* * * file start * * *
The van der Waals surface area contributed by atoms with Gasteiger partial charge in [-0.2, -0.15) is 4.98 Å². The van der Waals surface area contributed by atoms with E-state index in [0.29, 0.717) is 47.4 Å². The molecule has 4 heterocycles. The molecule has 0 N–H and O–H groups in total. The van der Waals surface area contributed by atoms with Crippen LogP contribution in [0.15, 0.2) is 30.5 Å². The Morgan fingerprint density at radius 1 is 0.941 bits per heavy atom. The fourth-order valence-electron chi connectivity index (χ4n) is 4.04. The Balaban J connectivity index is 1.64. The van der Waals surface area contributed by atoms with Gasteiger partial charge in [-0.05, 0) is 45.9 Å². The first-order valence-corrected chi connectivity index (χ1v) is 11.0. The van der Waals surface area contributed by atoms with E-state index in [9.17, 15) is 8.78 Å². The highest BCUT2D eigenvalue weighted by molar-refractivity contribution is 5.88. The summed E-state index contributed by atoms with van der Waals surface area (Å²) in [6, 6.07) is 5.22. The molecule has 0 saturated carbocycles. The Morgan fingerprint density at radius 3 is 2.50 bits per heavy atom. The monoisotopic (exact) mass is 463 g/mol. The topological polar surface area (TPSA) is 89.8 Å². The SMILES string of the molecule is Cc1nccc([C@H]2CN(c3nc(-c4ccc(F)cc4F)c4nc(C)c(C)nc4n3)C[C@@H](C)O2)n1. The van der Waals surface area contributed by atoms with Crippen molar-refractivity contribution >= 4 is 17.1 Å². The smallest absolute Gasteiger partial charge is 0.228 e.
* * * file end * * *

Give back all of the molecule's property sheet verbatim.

The van der Waals surface area contributed by atoms with Gasteiger partial charge in [-0.2, -0.15) is 4.98 Å². The van der Waals surface area contributed by atoms with E-state index in [0.29, 0.717) is 47.4 Å². The molecule has 4 heterocycles. The molecule has 0 N–H and O–H groups in total. The van der Waals surface area contributed by atoms with Crippen LogP contribution in [0.15, 0.2) is 30.5 Å². The Morgan fingerprint density at radius 1 is 0.941 bits per heavy atom. The fourth-order valence-electron chi connectivity index (χ4n) is 4.04. The Balaban J connectivity index is 1.64. The van der Waals surface area contributed by atoms with Gasteiger partial charge in [-0.05, 0) is 45.9 Å². The first-order valence-corrected chi connectivity index (χ1v) is 11.0. The van der Waals surface area contributed by atoms with E-state index in [9.17, 15) is 8.78 Å². The highest BCUT2D eigenvalue weighted by molar-refractivity contribution is 5.88. The summed E-state index contributed by atoms with van der Waals surface area (Å²) in [6, 6.07) is 5.22. The molecule has 0 saturated carbocycles. The Morgan fingerprint density at radius 3 is 2.50 bits per heavy atom. The monoisotopic (exact) mass is 463 g/mol. The topological polar surface area (TPSA) is 89.8 Å². The SMILES string of the molecule is Cc1nccc([C@H]2CN(c3nc(-c4ccc(F)cc4F)c4nc(C)c(C)nc4n3)C[C@@H](C)O2)n1. The van der Waals surface area contributed by atoms with Crippen molar-refractivity contribution >= 4 is 17.1 Å². The smallest absolute Gasteiger partial charge is 0.228 e.